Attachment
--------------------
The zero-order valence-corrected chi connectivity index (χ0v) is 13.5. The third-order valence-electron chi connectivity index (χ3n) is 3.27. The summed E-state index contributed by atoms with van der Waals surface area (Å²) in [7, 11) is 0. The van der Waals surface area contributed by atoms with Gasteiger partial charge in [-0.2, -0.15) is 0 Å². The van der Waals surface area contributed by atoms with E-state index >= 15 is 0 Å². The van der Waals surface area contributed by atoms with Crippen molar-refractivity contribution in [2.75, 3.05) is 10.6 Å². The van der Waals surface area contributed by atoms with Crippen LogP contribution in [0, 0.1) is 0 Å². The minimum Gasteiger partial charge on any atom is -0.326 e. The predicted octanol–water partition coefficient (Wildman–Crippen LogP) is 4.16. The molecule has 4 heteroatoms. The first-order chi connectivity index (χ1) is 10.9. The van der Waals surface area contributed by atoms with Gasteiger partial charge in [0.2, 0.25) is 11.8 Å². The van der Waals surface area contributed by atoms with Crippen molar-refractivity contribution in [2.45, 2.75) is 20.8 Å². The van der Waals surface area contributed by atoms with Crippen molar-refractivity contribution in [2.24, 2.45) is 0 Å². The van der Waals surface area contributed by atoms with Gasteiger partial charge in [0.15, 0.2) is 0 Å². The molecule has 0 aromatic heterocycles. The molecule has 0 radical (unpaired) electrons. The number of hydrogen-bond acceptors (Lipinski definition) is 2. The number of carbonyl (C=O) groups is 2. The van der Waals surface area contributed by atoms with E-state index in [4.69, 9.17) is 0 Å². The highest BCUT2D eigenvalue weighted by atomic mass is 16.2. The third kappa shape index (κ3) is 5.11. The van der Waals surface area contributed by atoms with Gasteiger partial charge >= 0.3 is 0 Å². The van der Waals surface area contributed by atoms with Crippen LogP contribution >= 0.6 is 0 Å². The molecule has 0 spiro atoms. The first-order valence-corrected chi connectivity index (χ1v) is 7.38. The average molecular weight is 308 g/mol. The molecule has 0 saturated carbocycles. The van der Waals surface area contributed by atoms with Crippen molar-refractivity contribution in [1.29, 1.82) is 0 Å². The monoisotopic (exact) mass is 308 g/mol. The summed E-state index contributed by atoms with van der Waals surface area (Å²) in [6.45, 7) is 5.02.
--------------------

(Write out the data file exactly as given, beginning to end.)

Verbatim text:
The zero-order valence-corrected chi connectivity index (χ0v) is 13.5. The third-order valence-electron chi connectivity index (χ3n) is 3.27. The summed E-state index contributed by atoms with van der Waals surface area (Å²) in [7, 11) is 0. The van der Waals surface area contributed by atoms with Gasteiger partial charge in [-0.2, -0.15) is 0 Å². The van der Waals surface area contributed by atoms with E-state index >= 15 is 0 Å². The van der Waals surface area contributed by atoms with Crippen molar-refractivity contribution in [2.75, 3.05) is 10.6 Å². The van der Waals surface area contributed by atoms with Crippen LogP contribution in [0, 0.1) is 0 Å². The minimum Gasteiger partial charge on any atom is -0.326 e. The predicted octanol–water partition coefficient (Wildman–Crippen LogP) is 4.16. The molecule has 4 heteroatoms. The first-order chi connectivity index (χ1) is 10.9. The van der Waals surface area contributed by atoms with Gasteiger partial charge in [0.2, 0.25) is 11.8 Å². The van der Waals surface area contributed by atoms with Crippen molar-refractivity contribution in [2.45, 2.75) is 20.8 Å². The van der Waals surface area contributed by atoms with Crippen molar-refractivity contribution in [2.24, 2.45) is 0 Å². The van der Waals surface area contributed by atoms with Gasteiger partial charge in [0.15, 0.2) is 0 Å². The molecule has 0 aromatic heterocycles. The molecule has 0 radical (unpaired) electrons. The number of hydrogen-bond acceptors (Lipinski definition) is 2. The number of carbonyl (C=O) groups is 2. The van der Waals surface area contributed by atoms with E-state index in [4.69, 9.17) is 0 Å². The highest BCUT2D eigenvalue weighted by atomic mass is 16.2. The third kappa shape index (κ3) is 5.11. The van der Waals surface area contributed by atoms with Gasteiger partial charge >= 0.3 is 0 Å². The van der Waals surface area contributed by atoms with Crippen LogP contribution >= 0.6 is 0 Å². The molecule has 0 spiro atoms. The first-order valence-corrected chi connectivity index (χ1v) is 7.38. The average molecular weight is 308 g/mol. The molecule has 0 saturated carbocycles. The van der Waals surface area contributed by atoms with Crippen molar-refractivity contribution in [1.29, 1.82) is 0 Å². The monoisotopic (exact) mass is 308 g/mol. The summed E-state index contributed by atoms with van der Waals surface area (Å²) in [6.45, 7) is 5.02.